US20110226689A1 (en) * 2008-09-19 2011-09-22 Toray Industries, Inc. Separation membrane and method for producing the same
US20110225940A1 (en) * 2008-11-21 2011-09-22 3M Innovative Properties Company Microporous membrane and method for forming
WO2011140158A2 (en) * 2010-05-03 2011-11-10 Herron John R Polymer coated hydrolyzed membrane
US8057574B2 (en) 2003-07-08 2011-11-15 Siemens Industry, Inc. Membrane post treatment
US8329034B2 (en) 2009-06-23 2012-12-11 3M Innovative Properties Company Functionalized nonwoven article
US8377672B2 (en) 2010-02-18 2013-02-19 3M Innovative Properties Company Ligand functionalized polymers
US8435776B2 (en) 2010-03-03 2013-05-07 3M Innovative Properties Company Ligand functionalized polymers
US8586338B2 (en) 2008-05-30 2013-11-19 3M Innovative Properties Company Ligand functionalized substrates
US8652582B2 (en) 2008-05-30 2014-02-18 3M Innovative Properties Company Method of making ligand functionalized substrates
US20160102012A1 (en) * 2013-06-07 2016-04-14 Commissariat à l'énergie atomique et aux énergies alternatives Method for treating a surface and device implemented
US9617421B2 (en) 2011-02-04 2017-04-11 Fresenius Medical Care Holdings, Inc. Performance enhancing additives for fiber formation and polysulfone fibers
US9868834B2 (en) 2012-09-14 2018-01-16 Evoqua Water Technologies Llc Polymer blend for membranes
US10005814B2 (en) 2017-05-10 2018-06-26 3M Innovative Properties Company Ligand functionalized polymers

Families Citing this family (10)

* Cited by examiner, † Cited by third party
Publication number Priority date Publication date Assignee Title
DE10217440A1 (en) * 2002-04-18 2003-11-06 Basf Ag Using hydrophobically modified copolymers based on N-vinyl monomers for the preparation of membranes
EP1400244A1 (en) 2002-09-17 2004-03-24 Warner-Lambert Company LLC New spirocondensed quinazolinones and their use as phosphodiesterase inhibitors
WO2009075666A3 (en) * 2007-11-30 2016-06-09 Prismedical Corporation Modular water purification and delivery system
JP5097298B2 (en) * 2010-03-04 2012-12-12 積水化学工業株式会社 Polymer water treatment membrane and manufacturing method and a water treatment method
US20130153493A1 (en) * 2010-08-13 2013-06-20 University Of Regina Moving bed membrane bioreactor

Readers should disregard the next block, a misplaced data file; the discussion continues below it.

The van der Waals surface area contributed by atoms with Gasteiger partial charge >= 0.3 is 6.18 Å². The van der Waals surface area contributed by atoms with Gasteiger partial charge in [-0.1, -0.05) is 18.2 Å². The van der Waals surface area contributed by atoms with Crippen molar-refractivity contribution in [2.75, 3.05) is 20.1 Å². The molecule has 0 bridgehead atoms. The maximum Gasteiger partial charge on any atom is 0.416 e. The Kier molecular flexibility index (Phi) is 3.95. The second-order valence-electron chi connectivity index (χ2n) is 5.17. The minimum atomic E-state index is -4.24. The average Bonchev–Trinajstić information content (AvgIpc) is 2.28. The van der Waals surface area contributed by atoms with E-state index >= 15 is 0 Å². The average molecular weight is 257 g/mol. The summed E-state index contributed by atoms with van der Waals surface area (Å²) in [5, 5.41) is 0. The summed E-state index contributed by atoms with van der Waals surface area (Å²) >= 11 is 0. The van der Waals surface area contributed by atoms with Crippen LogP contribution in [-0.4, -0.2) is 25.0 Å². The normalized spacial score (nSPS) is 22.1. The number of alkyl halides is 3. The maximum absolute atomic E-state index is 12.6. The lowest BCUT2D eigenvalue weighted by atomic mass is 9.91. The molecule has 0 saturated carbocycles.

KR101258861B1 (en) * 2011-04-12 2013-04-29 (주)청아필터 Micro filtration manufacturing method using metal-ligand complex
JP5403444B1 (en) * 2012-11-15 2014-01-29 東洋紡株式会社 Porous hollow fiber membrane
KR20140081366A (en) * 2012-12-21 2014-07-01 엘지전자 주식회사 Hollow Fiber Membrane Having Novel Structure and Method of Preparing the Same
CN103585788A (en) * 2013-11-18 2014-02-19 天津理工大学 Preparation method of super-hydrophilic oleophobic net film and application thereof in oil water separation
JP5982412B2 (en) * 2014-02-12 2016-08-31 富士フイルム株式会社 Fiber production process and nonwoven fabric manufacturing method and fiber manufacturing equipment and non-woven manufacturing equipment

Citations (30)

* Cited by examiner, † Cited by third party
Publication number Priority date Publication date Assignee Title
US1421341A (en) 1916-08-21 1922-06-27 Zsigmondy Richard Filter and method of producing same
US3943045A (en) 1972-03-13 1976-03-09 Special Polymers Limited Irradiation of hydrophilic and hydrophobic monomers to produce hydrophilic copolymers
US4188354A (en) * 1976-08-05 1980-02-12 Tecneco S.P.A. Method for the preparation of asymmetrical membranes
US4384047A (en) 1980-03-28 1983-05-17 Pennwalt Corporation Porous vinylidene fluoride polymer membrane and process for its preparation
US4690766A (en) * 1981-03-17 1987-09-01 Aligena Ag Chemically modified semipermeable polysulfone membranes and their use in reverse osmosis and ultrafiltration
US4740562A (en) 1985-06-07 1988-04-26 Agru Alois Gruber & Sohn Ohg Method for the surface modification of objects made of polyvinylidene fluoride
JPS63202893A (en) 1987-02-18 1988-08-22 Toppan Printing Co Ltd Manufacture of antistatic material
US4774039A (en) 1980-03-14 1988-09-27 Brunswick Corporation Dispersing casting of integral skinned highly asymmetric polymer membranes